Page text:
Puwersa ng Bayaning Atleta party-list Rep. Jericho Nograles questioned how and why the Independent Electricity Market Operator of the Philippines Inc. got the deal to manage the wholesale electricity spot market “without any competitive selection process.”
Boy Santos/ File
‘Power firm with P7K capital bags P100 million deal’
Delon Porcalla (The Philippine Star) - January 20, 2020 - 12:00am

MANILA, Philippines — A senior administration lawmaker yesterday revealed an obscure and under-two-year-old independent power company that managed to bag a contract that raked in hundreds of millions of pesos with only P7,000 in paid-up capital.

Puwersa ng Bayaning Atleta party-list Rep. Jericho Nograles questioned how and why the Independent Electricity Market Operator of the Philippines (IEMOP) Inc. got the deal to manage the wholesale electricity spot market (WESM) “without any competitive selection process.”

“Laway lang ang puhunan. Ginigisa ang mga electricity users at tayong lahat sa sarili nating mantika,” Nograles said, expressing bewilderment at how IEMOP managed to run its operations with such capital and to take care of government-funded IT assets at the same time.

As it turned out, IEMOP is the company that “automatically collects” 50 centavos for every kilowatt-hour that every consumer pays in his monthly electric bill, either by the country’s largest power distributor Meralco or other electric cooperatives in the provinces.

This “sweetheart deal,” according to the congressman, results easily in earning “more than P100 million in months” even as IEMOP was only incorporated “dubiously” in May 2018 or less than two years ago. It has seven incorporators who put in only P1,000 each.

“The ‘sweetheart deal’ made it possible for IEMOP to grow from a P7,000 capitalization to become a multimillion outfit with a total declared income of more than P100 million for the end of 2018. This will need a lot of explaining,” Nograles said.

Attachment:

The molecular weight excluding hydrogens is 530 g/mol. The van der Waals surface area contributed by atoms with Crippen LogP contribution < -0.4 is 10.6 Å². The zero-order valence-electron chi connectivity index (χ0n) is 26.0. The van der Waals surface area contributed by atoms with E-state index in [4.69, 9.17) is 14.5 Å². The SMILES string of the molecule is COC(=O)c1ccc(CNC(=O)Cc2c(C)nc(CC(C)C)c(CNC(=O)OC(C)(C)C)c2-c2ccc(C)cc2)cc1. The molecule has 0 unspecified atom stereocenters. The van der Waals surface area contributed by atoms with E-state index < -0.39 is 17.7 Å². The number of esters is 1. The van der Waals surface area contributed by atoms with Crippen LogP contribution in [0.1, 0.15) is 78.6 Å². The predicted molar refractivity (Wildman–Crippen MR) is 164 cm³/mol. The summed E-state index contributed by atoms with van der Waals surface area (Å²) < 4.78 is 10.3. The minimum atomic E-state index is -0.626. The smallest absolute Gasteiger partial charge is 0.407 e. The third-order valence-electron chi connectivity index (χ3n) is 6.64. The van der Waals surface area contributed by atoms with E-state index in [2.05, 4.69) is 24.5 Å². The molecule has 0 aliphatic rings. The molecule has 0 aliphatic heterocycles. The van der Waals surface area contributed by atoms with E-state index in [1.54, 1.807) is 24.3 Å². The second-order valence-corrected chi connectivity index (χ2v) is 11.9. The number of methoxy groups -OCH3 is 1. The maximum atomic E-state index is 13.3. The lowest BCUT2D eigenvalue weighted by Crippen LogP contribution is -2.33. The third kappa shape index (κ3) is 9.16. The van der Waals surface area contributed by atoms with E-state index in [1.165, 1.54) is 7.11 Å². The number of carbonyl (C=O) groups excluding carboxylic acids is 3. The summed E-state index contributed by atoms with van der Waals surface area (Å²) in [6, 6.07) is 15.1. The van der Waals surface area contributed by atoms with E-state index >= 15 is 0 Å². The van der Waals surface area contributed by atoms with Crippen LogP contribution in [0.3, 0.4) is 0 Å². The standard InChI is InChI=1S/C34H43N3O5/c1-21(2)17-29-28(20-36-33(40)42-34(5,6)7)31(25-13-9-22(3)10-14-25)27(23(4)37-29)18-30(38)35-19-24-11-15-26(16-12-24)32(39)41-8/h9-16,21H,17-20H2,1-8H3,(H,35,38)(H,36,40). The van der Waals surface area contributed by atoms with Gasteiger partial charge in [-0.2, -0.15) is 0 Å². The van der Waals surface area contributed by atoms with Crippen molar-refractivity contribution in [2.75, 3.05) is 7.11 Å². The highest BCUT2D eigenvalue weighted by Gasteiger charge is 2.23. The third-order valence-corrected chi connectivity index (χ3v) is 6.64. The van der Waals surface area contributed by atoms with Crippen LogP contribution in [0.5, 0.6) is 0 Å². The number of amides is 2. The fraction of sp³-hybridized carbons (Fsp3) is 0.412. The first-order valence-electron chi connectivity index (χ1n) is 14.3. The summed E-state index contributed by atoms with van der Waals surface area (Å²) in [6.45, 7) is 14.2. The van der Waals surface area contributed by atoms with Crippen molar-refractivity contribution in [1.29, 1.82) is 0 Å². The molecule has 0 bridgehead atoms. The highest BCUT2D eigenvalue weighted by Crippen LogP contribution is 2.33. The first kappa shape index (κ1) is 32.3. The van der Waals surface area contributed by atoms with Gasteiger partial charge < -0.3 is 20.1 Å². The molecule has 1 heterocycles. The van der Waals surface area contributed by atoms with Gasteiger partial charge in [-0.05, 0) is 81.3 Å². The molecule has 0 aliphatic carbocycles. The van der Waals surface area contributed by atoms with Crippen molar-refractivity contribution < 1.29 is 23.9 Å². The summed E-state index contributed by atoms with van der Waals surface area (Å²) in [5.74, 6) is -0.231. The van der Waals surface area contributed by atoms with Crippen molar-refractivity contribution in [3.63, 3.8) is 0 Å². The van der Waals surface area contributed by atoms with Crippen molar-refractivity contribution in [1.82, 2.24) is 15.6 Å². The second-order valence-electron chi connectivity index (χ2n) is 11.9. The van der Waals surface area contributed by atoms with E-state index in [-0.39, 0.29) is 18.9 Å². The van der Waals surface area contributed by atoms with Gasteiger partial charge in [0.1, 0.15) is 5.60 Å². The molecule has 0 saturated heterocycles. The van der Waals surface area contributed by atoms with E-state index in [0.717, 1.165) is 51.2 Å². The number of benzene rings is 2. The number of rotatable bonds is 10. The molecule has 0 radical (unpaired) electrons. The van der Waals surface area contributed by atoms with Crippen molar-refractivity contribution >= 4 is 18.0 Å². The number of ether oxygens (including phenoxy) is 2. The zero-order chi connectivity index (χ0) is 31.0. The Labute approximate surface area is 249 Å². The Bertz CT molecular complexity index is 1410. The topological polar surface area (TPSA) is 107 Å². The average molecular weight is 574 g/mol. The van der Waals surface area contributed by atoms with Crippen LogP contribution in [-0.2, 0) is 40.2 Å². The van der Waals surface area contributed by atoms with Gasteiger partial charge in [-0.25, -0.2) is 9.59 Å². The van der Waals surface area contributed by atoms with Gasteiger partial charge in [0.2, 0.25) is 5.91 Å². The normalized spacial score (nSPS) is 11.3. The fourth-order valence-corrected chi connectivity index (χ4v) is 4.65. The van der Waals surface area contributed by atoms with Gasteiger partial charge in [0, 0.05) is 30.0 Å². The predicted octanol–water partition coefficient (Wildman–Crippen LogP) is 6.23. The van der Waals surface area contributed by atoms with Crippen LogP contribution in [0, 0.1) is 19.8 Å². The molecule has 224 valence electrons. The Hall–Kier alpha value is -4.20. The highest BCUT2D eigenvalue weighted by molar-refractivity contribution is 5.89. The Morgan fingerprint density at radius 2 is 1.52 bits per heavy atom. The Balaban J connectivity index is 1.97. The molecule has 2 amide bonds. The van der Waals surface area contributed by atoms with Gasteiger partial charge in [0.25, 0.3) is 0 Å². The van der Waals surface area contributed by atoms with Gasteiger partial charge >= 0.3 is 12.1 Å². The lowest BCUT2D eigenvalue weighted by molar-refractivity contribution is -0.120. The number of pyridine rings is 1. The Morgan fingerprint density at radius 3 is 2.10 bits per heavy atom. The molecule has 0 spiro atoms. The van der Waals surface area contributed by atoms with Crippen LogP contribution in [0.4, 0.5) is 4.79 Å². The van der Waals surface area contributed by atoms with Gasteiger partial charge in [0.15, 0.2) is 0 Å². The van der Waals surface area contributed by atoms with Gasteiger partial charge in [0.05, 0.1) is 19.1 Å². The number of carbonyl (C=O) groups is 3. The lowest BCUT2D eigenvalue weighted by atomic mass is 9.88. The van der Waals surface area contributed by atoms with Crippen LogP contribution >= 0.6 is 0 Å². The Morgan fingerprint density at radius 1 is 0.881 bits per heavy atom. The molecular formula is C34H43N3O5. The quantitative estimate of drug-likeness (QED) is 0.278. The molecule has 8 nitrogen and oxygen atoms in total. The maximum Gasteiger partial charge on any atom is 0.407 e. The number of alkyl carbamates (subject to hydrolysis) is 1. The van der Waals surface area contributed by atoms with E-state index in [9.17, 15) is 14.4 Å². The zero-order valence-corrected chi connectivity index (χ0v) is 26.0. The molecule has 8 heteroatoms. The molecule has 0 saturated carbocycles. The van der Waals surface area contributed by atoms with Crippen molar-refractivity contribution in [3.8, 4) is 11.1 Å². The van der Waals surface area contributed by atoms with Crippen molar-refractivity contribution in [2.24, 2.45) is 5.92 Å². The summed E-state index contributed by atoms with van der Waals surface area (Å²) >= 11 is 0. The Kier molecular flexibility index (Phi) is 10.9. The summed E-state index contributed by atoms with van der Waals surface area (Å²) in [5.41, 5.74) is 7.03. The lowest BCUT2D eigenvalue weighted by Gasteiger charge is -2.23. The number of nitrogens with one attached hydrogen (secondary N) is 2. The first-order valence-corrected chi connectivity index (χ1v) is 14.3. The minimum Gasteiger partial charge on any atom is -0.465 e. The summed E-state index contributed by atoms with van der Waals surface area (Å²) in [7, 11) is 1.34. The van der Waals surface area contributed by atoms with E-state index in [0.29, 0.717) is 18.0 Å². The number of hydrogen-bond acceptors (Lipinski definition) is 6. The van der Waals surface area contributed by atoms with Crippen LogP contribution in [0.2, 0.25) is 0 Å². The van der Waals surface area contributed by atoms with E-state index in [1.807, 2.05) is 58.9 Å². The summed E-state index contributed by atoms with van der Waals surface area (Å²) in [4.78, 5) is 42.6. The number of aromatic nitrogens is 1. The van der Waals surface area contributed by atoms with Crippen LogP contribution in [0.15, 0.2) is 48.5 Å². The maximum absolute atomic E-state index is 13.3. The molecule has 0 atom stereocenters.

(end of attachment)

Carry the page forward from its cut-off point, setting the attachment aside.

He called on the House of Representatives’ committee on energy, headed by lone Marinduque Rep. Lord Allan Velasco, to investigate the anomaly on the basis that IEMOP’s qualifications are highly questionable.

“As a matter of duty, the energy committee should take a deeper look into this,” he said.

From the documents submitted, it turns out that IEMOP has no experience, and worse, no assets to serve as the operator of the WESM, according to Nograles.

“No wonder, there was no competitive selection process,” he said.

“To make the absurd obvious, a capitalization of P7,000 is not even enough to buy a food cart franchise, what more to manage the wholesale electricity spot market?” he added.

IEMOP describes itself as a “non-stock, non-profit organization” which was incorporated to become the independent market operator of the WESM.

Only four months after its incorporation, IEMOP entered into an operating agreement with the Philippine Electricity Market Corp. to take over its role to manage the WESM.

Nograles said that while it is true that the Electric Power Industry Reform Act has mandated the creation of an independent operator for WESM, there should have a been a competitive selection process to determine which company is most competent and best equipped to manage the spot market.

IEMOP WESM
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